ANALYSIS / Netanyahu made an offer Barak couldn't refuse
Coalition deal is so bountiful it isn't clear if Labor will be able to man all the posts it received.
There is no debate over two of the achievements of the Labor-Likud coalition agreement that was initialed on Tuesday morning: It was reached after negotiations unprecedented in their brevity - taking less than 24 hours - and it grants Labor a scandalous package of positions for its mere 13 Knesset seats, almost out of generosity. The deal gives the party five cabinet posts, including two of the most senior - Defense Minister and Trade and Industry Minister - and another two deputy ministerial positions.
Prime Minister-designate Benjamin Netanyahu's package of temptation for Labor was so bountiful that it is not clear whether the party will have enough people to man all the positions. Labor chairman Ehud Barak's camp, as of Tuesday morning, consisted of Ministers Benjamin Ben-Eliezer, Shalom Simhon, Isaac Herzog and deputy ministers Matan Vilnai and Orit Noked. Vilnai will be upgraded to minister without portfolio and Noked will serve as a deputy minister.
The outstanding achievement of the deal itself is within the social-economic field, and was pushed for by Histadrut Labor Federation leader Ofer Eini. It is a sort of economic rescue plan - as it will be marketed to the public and the party delegates at Tuesday evening's key central committee meeting.
It includes NIS 100 million for retraining people for different professions, NIS 200 million for funding day and afternoon care for working women's children, investment in factories and a commitment not to cut salaries in the public sector. Furthermore, the deal promises a gradual hike in benefits for pensioners over the coming three years totaling NIS 950 million (this subject actually appeared in a similar deal between Labor and Kadima last year that was never signed), and a series of other agreements. The deal's masterpiece is the creation of a forum that the government, employers and the Histadrut will all attend and will have the status of an advisor to the prime minister.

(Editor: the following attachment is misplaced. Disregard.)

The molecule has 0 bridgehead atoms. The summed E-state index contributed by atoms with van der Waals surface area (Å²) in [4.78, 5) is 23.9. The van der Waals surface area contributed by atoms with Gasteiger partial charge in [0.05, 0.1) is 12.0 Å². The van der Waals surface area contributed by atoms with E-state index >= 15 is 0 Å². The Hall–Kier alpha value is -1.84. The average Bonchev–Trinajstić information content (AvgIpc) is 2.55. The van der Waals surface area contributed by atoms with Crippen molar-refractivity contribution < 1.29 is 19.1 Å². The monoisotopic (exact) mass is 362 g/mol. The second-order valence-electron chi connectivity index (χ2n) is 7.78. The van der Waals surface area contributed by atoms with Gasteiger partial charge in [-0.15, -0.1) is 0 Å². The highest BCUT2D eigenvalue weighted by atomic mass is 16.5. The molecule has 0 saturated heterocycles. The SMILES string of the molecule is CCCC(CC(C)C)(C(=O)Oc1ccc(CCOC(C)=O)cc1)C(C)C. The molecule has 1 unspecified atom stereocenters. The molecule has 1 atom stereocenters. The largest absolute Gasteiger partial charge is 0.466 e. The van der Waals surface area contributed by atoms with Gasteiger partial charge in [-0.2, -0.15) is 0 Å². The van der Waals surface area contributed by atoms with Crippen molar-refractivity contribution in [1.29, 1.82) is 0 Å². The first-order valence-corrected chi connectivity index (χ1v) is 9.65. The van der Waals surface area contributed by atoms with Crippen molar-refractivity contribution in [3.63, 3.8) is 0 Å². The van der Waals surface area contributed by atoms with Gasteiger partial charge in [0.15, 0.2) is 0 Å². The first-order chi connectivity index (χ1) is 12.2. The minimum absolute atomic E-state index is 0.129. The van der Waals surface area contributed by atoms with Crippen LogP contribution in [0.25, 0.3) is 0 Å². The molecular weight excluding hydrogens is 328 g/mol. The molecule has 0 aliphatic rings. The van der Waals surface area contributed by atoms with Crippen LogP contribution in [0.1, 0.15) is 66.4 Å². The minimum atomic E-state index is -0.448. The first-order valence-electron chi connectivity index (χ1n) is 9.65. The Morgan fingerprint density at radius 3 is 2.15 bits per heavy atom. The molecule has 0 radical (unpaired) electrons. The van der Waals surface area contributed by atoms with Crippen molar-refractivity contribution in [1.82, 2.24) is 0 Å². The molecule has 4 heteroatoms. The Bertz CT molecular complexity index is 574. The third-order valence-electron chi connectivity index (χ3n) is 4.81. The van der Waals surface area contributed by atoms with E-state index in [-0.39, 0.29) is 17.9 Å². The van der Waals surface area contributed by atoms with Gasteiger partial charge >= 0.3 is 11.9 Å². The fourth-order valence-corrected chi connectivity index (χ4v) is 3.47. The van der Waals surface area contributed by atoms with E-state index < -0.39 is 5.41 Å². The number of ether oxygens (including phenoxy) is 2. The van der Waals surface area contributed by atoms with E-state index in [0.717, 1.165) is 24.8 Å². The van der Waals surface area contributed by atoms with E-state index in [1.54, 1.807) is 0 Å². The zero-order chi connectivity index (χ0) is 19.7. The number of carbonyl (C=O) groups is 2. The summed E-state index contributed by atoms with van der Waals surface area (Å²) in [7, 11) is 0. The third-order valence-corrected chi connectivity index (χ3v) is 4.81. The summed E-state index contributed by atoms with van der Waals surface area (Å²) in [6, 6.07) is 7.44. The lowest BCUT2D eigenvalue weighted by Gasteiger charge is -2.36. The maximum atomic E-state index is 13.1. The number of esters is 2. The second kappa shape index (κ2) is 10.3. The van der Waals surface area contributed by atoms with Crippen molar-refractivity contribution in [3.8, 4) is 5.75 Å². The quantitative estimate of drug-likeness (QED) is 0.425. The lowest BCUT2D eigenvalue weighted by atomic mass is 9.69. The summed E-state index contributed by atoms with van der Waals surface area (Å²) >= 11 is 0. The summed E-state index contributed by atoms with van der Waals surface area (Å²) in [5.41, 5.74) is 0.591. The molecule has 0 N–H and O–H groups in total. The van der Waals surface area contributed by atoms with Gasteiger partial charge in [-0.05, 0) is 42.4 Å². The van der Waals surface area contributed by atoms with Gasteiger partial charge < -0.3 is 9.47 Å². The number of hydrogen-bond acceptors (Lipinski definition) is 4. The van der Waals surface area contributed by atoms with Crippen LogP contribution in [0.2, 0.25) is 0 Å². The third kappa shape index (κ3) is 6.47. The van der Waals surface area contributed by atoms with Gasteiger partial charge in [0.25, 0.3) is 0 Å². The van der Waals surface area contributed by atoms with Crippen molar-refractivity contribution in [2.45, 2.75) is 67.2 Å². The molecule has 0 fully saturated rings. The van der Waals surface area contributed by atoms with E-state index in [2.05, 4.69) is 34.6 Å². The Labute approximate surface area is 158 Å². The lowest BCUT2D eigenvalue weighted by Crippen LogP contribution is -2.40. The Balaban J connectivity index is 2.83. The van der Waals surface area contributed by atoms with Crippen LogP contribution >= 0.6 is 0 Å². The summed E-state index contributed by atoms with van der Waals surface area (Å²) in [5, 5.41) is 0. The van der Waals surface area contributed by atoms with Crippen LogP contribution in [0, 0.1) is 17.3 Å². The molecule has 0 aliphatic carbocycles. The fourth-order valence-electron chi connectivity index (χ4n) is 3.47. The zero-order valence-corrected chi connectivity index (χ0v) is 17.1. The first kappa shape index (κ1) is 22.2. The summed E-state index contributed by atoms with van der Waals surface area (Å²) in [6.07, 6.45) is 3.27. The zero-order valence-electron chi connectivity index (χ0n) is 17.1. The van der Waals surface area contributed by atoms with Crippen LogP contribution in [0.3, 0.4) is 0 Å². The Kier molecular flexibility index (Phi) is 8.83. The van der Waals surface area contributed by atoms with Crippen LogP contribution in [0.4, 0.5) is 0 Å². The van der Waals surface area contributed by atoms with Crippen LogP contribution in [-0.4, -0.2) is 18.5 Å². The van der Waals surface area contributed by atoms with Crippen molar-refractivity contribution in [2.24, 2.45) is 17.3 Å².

The question is, would Eini as Histadrut chairman against Netanyahu as prime minister have been able to reach such achievements on his own? This is open for debate. Eini is sure that were it not for Netanyahu's need for the Labor party, many elements of the emergency economic plan gained in the coalition deal would have disappeared.
In light of the achievements made in the social-economic part of the agreement, what is remarkable is the lack of vision and achievement in the diplomatic sphere, the key area traditionally promoted by the Labor party. The clauses are well formulated but lack any substance, to the point that Shas, Habayit hayehudi and Yisrael Beiteinu as well - the next government's right-wing - will also be able to live with them in peace and security.